06/04/14

Concert Review: Miguel Zenón at the SFJAZZ Center, May 22-25

Respecting the past, and moving forward

Luciana Souza was teaching at the Berklee College of Music when Miguel Zenón arrived there from his native Puerto Rico in 1996, and she remembers all the talk the new student was soon generating in the college’s hallways. “We all knew that there was someone who would change jazz,” she told the audience from the Miner Auditorium stage at SFJAZZ Center, where she was performing with Zenón’s longtime quartet on the third night of Zenón’s recent four-night residency there.

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Miguel Zenón (right) and Danilo Pérez, SFJAZZ Center, San Francisco 5-14
By Ross Eustis
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Luciana Souza, SFJAZZ Center, San Francisco 5-14
By Tim Charles
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Miguel Zenón and Pedrito Martinez, SFJAZZ Center, San Francisco 5-14
By Rick Swig

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That hallway gossip looked prescient throughout Zenón’s run at San Francisco’s sparkling 18-month-old answer to New York’s Jazz at Lincoln Center. The alto saxophonist was wrapping up his second and final season as one of the Center’s handful of resident artistic directors (Bill Frisell, John Santos, Regina Carter and Jason Moran are the others), and he used the occasion to focus on Latin Americans and jazz, with the help of a series of special guests.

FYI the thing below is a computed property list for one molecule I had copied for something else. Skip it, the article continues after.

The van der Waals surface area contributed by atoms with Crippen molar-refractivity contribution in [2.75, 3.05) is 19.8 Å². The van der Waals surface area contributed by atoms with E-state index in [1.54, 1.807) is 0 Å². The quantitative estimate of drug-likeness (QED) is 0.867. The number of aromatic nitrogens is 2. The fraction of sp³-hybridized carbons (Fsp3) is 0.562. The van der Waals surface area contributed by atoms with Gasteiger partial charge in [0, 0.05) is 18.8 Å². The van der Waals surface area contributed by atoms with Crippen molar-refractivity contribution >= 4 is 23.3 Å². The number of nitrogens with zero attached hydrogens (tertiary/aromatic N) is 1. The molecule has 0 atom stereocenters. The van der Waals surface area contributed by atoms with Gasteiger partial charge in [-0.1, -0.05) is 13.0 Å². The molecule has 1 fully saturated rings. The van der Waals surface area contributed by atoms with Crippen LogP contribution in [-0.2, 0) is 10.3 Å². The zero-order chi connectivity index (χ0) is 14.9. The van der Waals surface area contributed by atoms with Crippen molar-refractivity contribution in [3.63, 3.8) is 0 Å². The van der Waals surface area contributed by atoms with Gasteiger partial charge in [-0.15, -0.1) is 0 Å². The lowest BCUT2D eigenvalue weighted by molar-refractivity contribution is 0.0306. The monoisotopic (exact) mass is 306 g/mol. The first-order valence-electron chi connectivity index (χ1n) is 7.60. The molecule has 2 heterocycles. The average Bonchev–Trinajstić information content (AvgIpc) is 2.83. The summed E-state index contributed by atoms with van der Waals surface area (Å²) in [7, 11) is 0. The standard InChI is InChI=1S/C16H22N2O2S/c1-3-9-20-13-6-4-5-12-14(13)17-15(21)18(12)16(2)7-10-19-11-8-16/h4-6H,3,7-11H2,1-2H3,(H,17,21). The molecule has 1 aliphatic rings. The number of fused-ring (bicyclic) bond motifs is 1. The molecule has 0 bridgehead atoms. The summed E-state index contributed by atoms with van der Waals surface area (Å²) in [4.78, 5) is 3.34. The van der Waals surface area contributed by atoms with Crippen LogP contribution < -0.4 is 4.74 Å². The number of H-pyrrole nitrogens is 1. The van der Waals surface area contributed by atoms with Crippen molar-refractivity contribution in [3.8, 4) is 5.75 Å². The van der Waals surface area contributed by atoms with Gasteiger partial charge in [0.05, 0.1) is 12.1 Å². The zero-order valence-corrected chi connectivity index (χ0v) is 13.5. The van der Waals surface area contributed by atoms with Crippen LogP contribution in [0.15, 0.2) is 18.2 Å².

For the most part, that meant having the guest artists join Zenón’s quartet with pianist Luis Perdomo, bassist Hans Glawischnig and drummer Henry Cole. But opening night, a Thursday, was a duo performance with another of Zenón’s early mentors, the Panamanian pianist Danilo Pérez. Perdomo and Glawischnig were in the audience as the duo led off by premiering the Zenón composition “La Izquierda Latino-Americana” (“The Latin American Left”), sheet music arrayed across the piano as Pérez’s left hand sounded the tune’s the opening chords. Two other new Zenón pieces were debuted that night, titled “La Libertad” (“Liberty”) and “Centro de Gravedad” (“Center of Gravity”). Newish Pérez work was also featured, the tunes “The Expedition” and “Panama 500,” duo versions of work on his recent release Panama 500.

The emphasis that night was on impressionistic lyricism rather than Latin heat. You could sense the Spaniards traversing in Panamanian jungle in “The Expedition,” the celebrants toasting the occasion in “Panama 500,” Pérez’s disgust with a recent American president in “Cobilla”—the last of which Zenón described wryly as coming “from the very, very beautiful but twisted mind of Danilo Pérez.” Each man contributed five compositions to their collaboration, and Zenón led Pérez into the Latin American standard “Irremediablemente Solo” when they returned onstage for an encore, a tune Zenón knew Pérez had recorded on his first album as a leader (it also appears on Pérez’s more recent Providencia). “This musician served as an example for me,” Zenón said of Pérez. He recalled how, despite considering himself a “shy guy,” he had bounded onstage after a Pérez performance to introduce himself, and how the Boston-based Pérez had invited him to his home to hang out and play together.

Playing together is something Zenón and Pérez very rarely get the chance to do anymore, owing to their separate thriving careers. But their rapport was palpable, and Pérez didn’t seem the least bit tired onstage despite having just returned stateside from a trip to western Africa.